How To Prepare for a Hurricane
Knowing a hurricane is coming your way is stressful and frightening. These storms can be life-threatening. And they can damage property directly, with additional hazards like flooding making things much worse and far more dangerous. Hurricane preparedness will help you get through hurricane season. It will also mitigate risk and maximize your peace of mind.
A note for insurance producers: if you live in an area with an active hurricane season, please share these tips with your clients. Liability insurance is a key aspect of hurricane preparation, along with staying informed and making wise decisions. Following these hurricane preparedness steps will serve to mitigate risk for your clients and avoid needless claims. Make sure your clients are prepared!
How to Prepare for a Hurricane: Before the Storm
The best thing you can do in hurricane season is be prepared long in advance, per the CDC. A hurricane emergency kit is a must-have. Ensure that it is functional long before you need it, replenishing missing items if necessary. This kit will ensure that you and your family will be as safe as possible if you have to manage without help after a hurricane.
You will need basic supplies, including a gallon of water per person, for several days. A three-day supply of nonperishable food is essential. A battery-powered or hand-crank radio, flashlight, first aid kit, batteries, whistle or another signal device, can opener, and cooking fuel are helpful too. Add blankets, cell phone charging devices, blankets, clothing, toiletries, and anything else that you will need.
One more addition to the kit: cash can be helpful, especially if power goes out and ATMs are inaccessible. Be aware of where important documents like legal papers, insurance policies, and passports are. Have them ready to grab and go.
Develop and document an emergency plan that outlines how to evacuate your home, where your emergency kit is, and where your family can meet if separated. If you have pets, include plans for their evacuation and wellbeing. You can also look at your community’s emergency plan, evacuation routes, and shelters.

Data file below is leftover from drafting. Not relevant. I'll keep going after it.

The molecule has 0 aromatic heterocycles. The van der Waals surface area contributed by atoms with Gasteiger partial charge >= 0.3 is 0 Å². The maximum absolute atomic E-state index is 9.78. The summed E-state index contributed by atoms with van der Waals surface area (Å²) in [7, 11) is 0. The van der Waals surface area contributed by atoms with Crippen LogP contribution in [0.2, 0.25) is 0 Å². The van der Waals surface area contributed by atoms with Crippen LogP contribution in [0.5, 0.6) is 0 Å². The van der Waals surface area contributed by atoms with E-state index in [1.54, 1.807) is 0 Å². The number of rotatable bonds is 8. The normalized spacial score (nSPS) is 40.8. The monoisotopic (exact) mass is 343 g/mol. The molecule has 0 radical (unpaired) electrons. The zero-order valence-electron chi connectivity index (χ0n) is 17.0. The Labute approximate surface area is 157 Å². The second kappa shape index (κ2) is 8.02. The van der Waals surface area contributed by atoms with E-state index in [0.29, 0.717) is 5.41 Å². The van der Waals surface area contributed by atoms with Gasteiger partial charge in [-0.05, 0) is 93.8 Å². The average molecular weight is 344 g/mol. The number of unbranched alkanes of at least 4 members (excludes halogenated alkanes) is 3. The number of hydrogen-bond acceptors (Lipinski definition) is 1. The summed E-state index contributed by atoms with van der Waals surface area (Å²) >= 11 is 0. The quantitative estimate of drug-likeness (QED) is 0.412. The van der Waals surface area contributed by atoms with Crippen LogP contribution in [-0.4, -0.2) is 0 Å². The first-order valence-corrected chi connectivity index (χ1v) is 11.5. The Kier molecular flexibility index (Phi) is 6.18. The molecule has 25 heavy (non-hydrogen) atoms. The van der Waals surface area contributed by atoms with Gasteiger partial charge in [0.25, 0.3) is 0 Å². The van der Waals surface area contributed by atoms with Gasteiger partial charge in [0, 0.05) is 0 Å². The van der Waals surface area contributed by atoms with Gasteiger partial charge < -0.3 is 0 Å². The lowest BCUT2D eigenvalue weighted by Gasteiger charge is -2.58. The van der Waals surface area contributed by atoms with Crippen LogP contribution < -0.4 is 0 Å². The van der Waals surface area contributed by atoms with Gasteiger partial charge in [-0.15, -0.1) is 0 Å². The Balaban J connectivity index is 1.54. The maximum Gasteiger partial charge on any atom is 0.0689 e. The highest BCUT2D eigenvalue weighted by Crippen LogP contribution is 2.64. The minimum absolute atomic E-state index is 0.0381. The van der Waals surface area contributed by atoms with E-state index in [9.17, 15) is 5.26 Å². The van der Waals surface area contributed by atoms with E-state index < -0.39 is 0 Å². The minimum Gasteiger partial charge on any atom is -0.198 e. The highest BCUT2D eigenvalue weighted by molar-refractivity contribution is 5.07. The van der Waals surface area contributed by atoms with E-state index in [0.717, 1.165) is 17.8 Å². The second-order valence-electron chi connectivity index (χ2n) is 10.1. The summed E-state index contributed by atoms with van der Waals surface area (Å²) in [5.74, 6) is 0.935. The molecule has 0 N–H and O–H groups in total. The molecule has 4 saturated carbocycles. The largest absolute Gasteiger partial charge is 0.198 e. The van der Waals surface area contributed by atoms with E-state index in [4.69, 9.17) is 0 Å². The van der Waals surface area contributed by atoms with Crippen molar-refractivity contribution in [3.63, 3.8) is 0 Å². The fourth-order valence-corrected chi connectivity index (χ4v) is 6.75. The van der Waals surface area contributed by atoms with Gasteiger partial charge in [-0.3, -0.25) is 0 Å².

During a Hurricane
First, determine whether you are dealing with a hurricane watch or a hurricane warning. A warning is more serious and indicates that hurricane-force winds are expected. This warning is typically issued 36 hours before the wind is expected to hit.
If a storm is imminent, secure the exterior of your home by putting away outdoor furniture and toys. Protect windows and doors. Secure wall hangings or remove them. Park any vehicles at high ground or inside of the garage against the doors. Fill your car’s gas tank, charge any devices, and unplug appliances.
Follow local TV, radio, or online updates to find out what is going on with the storm. If you are ordered to evacuate, do not ignore that order. Take your emergency supply kit and important items, turn off gas, electricity, and water, and follow the appropriate evacuation route.
If you’re told to stay at home or you need to do so despite the warnings, your emergency kit will help. Stay inside and stay away from windows in particular.
If flooding traps you in your home, go to the highest level of the building aside from a closed attic. In this scenario, you should still be prepared to leave because an evacuation order could come at any time.
After a Hurricane
Hopefully, your hurricane-preparedness plans helped get you through the storm with minimal damage. Now, it’s time to let your loved ones know you’re safe, pick up the pieces and figure out what to do next. Continue listening to local officials for information and instructions. Only return home or work when authorities say it is safe to do so.
Avoid using potentially contaminated water. Stay out of buildings with water around them. Also, avoid loose or hanging power lines and report them to the power company if possible. The American Red Cross has a full checklist for inspecting your home’s structural elements and another for checking utilities, systems, and household items.
If you do observe damage, pictures of the building and its contents will be helpful to make an insurance claim. Liability insurance may cover some forms of hurricane damage. It’s wise to check for this long before a storm hits.
Liability insurance specific to flooding can also help in the aftermath of a hurricane. If your client’s home or business is at risk of a hurricane and/or flooding, discuss it with them as soon as possible! You can help your clients understand how they should prepare their home and vehicles in accordance with policy to ensure damages are covered.
After a hurricane, your clients may wish to build in hurricane-resistant elements to avoid future damage. If so, it’s safest to work with a professional.
We are here to help you and your clients with the insurance you need to get through any storm. Call Prime Insurance Company at 800-257-5590.